Among three selected regional markets, San Diego County experienced the biggest drop in car sales -- down 13.2 percent -- while light truck registrations were up 7.1 percent for the year.
Even the San Francisco area saw a 9.2 percent increase in pickup trucks and SUVs and a 5.8 percent drop in car registrations.
Los Angeles/Orange County experienced a 12.2 percent drop in sales of cars and a 7.3 percent bump in light trucks.
The market for alternative vehicles experienced a solid 2017. The market share for electric, plug-in hybrids and hybrid vehicles in 2017 reached 9.4 percent.
Chevrolet in 2017 rolled out the Bolt, an electric vehicle (EV) boasting a range of 238 miles between charges and a price tag -- after federal and state incentives -- of about $30,000.
Dealers sold or leased 13,487 Bolts last year, making it the top-selling sub-compact in the CNCDA report.
"I think more significant is the broader market for EVs is maturing," Maas said. "Many more manufacturers than even a year ago have some kind of plug-in or EV product in the space. If you're interested in those types of vehicles you have a lot more choice than you did before."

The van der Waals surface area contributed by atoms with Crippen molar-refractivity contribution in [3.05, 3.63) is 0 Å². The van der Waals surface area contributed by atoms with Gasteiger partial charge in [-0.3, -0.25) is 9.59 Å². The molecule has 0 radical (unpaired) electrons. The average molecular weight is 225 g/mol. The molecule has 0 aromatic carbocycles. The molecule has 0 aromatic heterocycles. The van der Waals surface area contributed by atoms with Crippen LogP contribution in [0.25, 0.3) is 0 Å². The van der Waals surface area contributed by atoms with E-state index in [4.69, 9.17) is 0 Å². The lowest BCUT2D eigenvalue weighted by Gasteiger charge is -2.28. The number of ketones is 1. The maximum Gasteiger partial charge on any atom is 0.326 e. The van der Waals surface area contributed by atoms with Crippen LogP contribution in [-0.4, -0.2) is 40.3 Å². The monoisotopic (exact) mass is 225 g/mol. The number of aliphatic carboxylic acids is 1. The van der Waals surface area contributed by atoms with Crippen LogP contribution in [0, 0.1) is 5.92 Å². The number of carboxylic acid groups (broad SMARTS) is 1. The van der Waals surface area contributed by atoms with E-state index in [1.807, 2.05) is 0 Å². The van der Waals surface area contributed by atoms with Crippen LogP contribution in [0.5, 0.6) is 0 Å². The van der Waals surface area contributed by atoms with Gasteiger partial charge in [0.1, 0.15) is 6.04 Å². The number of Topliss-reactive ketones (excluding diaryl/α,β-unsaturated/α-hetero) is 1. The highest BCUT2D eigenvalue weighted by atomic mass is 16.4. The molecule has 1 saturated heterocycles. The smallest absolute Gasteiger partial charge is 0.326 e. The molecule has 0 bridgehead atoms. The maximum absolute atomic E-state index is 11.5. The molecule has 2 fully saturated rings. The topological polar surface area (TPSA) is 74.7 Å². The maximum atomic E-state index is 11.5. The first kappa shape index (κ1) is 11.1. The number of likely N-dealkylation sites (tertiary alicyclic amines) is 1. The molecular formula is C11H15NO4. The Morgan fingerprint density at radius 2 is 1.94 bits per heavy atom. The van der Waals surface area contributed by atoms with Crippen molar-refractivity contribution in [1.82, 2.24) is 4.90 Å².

Tesla is not a member of the CNCDA but the electric car maker was included in the quarterly report detailing sales figures by brand. Telsa recorded a 36.1 percent increase in the fourth quarter of last year compared to 2016.
That number may grow in 2018, considering that Tesla is beginning to deliver -- albeit with some delays -- its Model 3, which has a stripped-down price of $35,000 and is aimed at attracting middle-class buyers.
About 13,000 more electric vehicles were sold in the fourth quarter of 2017 compared to the final three months of 2016. That's a healthy increase but to put things in perspective, the best selling full-size pickup truck in the state -- the Ford F Series -- outsold all EVs combined in 2017 (55,249 units to 53,549).